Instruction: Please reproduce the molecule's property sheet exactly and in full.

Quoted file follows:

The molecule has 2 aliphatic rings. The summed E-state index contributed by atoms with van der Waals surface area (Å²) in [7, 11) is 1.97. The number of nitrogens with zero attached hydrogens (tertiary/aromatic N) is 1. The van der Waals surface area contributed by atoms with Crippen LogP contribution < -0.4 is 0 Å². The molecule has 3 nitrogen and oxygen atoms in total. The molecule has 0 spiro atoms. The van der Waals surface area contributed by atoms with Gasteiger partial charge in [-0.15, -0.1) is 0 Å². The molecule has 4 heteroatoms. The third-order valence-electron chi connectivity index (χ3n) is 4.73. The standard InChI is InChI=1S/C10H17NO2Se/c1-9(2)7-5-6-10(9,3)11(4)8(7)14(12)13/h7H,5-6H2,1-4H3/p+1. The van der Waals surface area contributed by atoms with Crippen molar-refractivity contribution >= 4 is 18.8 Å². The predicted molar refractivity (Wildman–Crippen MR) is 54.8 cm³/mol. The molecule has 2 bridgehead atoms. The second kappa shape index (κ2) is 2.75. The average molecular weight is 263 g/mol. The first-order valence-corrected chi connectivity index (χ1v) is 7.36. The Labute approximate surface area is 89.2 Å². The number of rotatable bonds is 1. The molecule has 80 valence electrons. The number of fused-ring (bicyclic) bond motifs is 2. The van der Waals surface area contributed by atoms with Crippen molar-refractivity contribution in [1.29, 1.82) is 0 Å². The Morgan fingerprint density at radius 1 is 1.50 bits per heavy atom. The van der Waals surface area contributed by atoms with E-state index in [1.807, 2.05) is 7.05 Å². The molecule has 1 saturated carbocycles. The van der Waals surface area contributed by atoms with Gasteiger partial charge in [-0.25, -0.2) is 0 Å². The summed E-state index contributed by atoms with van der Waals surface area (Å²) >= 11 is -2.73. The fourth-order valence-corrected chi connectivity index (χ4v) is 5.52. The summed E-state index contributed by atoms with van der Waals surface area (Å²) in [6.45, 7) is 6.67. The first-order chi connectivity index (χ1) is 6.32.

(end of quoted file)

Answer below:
The molecule has 2 aliphatic rings. The summed E-state index contributed by atoms with van der Waals surface area (Å²) in [7, 11) is 1.97. The number of nitrogens with zero attached hydrogens (tertiary/aromatic N) is 1. The van der Waals surface area contributed by atoms with Crippen LogP contribution < -0.4 is 0 Å². The molecule has 3 nitrogen and oxygen atoms in total. The molecule has 0 spiro atoms. The van der Waals surface area contributed by atoms with Gasteiger partial charge in [-0.15, -0.1) is 0 Å². The molecule has 4 heteroatoms. The third-order valence-electron chi connectivity index (χ3n) is 4.73. The standard InChI is InChI=1S/C10H17NO2Se/c1-9(2)7-5-6-10(9,3)11(4)8(7)14(12)13/h7H,5-6H2,1-4H3/p+1. The van der Waals surface area contributed by atoms with Crippen molar-refractivity contribution >= 4 is 18.8 Å². The predicted molar refractivity (Wildman–Crippen MR) is 54.8 cm³/mol. The molecule has 2 bridgehead atoms. The second kappa shape index (κ2) is 2.75. The average molecular weight is 263 g/mol. The first-order valence-corrected chi connectivity index (χ1v) is 7.36. The Labute approximate surface area is 89.2 Å². The number of rotatable bonds is 1. The molecule has 80 valence electrons. The number of fused-ring (bicyclic) bond motifs is 2. The van der Waals surface area contributed by atoms with Crippen molar-refractivity contribution in [1.29, 1.82) is 0 Å². The Morgan fingerprint density at radius 1 is 1.50 bits per heavy atom. The van der Waals surface area contributed by atoms with E-state index in [1.807, 2.05) is 7.05 Å². The molecule has 1 saturated carbocycles. The van der Waals surface area contributed by atoms with Gasteiger partial charge in [-0.25, -0.2) is 0 Å². The summed E-state index contributed by atoms with van der Waals surface area (Å²) >= 11 is -2.73. The fourth-order valence-corrected chi connectivity index (χ4v) is 5.52. The summed E-state index contributed by atoms with van der Waals surface area (Å²) in [6.45, 7) is 6.67. The first-order chi connectivity index (χ1) is 6.32.